How does it feel?
Think about how your body feels when you are stressed or nervous, where do you feel different? You might feel like your belly is all tight like a knot, it can give you a stomach ache, or even make you feel sick. You might feel it in your neck and shoulders as a tightness or stiffness, maybe a head ache. Generally it's not a great feeling and not something we would like to feel over a long period of time as it can lead to worse problems. The best thing is to try and learn to control your reaction to stress. You see your body doesn't know the difference between a lion chasing you and you worrying and getting stressed about some problem at school. It will still give you the same hormones it does to get away from the lion anyway.
Stress Relieving Techniques
- Focus on your breath: This is so simple and easy to do, you don't even have to change the way you breathe just notice it in a friendly way, your breathing is your friend. If you want you can take some slow deep breaths and try breathing out through your mouth as if you were blowing out a candle, it's very calming. Modern science has shown that breathing deeply and slowly can calm us down and relax us very quickly. It helps the body to send out different hormones which start to calm us down and stop all the stress hormones from doing their jobs, if they are not needed, by sending out different hormones which tell the body to relax. Important neurotransmitters of this kind are called endorphins like Serotonin and Dopamine or you could just say feel good hormones.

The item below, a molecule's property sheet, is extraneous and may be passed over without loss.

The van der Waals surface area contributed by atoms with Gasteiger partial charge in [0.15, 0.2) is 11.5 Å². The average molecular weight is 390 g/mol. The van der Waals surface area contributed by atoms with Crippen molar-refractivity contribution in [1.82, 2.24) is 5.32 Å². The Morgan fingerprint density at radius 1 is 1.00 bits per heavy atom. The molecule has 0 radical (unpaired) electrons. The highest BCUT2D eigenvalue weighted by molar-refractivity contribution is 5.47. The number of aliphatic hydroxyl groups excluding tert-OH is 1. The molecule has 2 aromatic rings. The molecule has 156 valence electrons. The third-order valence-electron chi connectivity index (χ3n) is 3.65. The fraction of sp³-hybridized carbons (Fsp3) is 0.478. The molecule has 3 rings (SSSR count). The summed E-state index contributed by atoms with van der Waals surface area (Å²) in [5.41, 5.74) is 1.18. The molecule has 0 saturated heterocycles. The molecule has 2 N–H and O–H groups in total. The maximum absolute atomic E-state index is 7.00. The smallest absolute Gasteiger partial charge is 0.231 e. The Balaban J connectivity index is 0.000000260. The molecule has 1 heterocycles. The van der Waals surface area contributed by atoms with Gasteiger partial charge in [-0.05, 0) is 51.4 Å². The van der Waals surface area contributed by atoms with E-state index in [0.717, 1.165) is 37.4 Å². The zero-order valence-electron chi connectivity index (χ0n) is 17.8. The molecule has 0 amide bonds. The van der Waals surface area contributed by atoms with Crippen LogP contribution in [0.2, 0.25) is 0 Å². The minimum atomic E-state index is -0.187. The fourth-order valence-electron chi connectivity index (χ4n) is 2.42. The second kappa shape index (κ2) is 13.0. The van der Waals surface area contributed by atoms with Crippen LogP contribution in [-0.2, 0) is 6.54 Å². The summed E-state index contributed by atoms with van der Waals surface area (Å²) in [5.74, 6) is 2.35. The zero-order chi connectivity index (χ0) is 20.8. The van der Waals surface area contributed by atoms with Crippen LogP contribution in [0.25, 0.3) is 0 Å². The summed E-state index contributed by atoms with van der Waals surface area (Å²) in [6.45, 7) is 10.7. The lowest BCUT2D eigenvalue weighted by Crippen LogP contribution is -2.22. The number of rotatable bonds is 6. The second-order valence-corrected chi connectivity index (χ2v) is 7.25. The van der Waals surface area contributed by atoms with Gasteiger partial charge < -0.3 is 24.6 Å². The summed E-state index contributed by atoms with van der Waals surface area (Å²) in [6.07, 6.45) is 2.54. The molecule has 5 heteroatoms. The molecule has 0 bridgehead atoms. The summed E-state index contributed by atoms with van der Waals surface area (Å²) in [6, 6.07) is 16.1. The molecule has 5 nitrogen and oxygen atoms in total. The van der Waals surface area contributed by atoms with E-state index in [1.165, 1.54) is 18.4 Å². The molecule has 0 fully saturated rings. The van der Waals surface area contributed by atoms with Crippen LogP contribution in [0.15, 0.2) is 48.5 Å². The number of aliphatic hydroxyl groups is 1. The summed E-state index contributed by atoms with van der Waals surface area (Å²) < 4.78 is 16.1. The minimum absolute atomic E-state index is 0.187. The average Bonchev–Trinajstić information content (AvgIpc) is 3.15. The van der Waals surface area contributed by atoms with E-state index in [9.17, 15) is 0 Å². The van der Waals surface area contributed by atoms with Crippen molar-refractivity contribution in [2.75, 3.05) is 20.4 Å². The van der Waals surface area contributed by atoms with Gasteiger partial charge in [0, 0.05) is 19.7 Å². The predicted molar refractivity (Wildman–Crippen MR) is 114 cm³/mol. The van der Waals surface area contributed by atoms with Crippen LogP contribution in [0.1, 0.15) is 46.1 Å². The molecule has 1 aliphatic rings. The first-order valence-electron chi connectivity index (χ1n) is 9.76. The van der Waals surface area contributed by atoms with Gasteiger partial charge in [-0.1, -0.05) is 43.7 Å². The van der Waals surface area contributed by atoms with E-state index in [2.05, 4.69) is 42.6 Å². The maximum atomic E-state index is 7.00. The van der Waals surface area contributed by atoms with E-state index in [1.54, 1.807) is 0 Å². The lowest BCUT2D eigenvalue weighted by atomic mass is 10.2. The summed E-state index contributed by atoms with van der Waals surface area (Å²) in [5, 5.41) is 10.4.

- Mindfulness and meditation: Can help you to relax and to take a step back from your worries. Focusing on your breathing is a way of being mindful. Read the section on 'How to train your brain' to find out more about mindfulness and meditation, also the section called 'Can't sleep' will give you some suggestions for ways to help yourself relax.
- How does it help? : What meditation or mindfulness does is to help you take the attention away from the whirling mass of thoughts that can spin around in your mind. They do this by giving your mind something else to focus on, like your breathing. Or by imagining that you are somewhere else like a forest or a beach (don't do this during your Maths lesson!!). In walking meditation you focus on your feet going up and down from the ground. What's good is that the more you practice meditation, the easier it becomes to control your reaction to stress. There are many different ways of practising mindfulness.
So you see, although our bodies do their best to help us deal with life, sometimes they need a bit of help from us to get back to feeling balanced again, especially through the changing time of growing up into being an adult, when there are a lot of hormones flying around our bodies which can make us feel like we're on a roller- coaster of emotions, or when things are busy, stressful and we've got a lot of changes going on in our lives.
During these times it's helpful to have a few techniques up your sleeve to get yourself back to feeling calm and to reassure your body that there is no lion chasing you after all and its okay to relax.
All SMART Coaching (Stress Management And Relaxation Techniques) are designed to provide excellent and relevant quality well-being and mindfulness training, mindfulness training in schools or with young minds and intuition, insight mindfulness training across all sectors.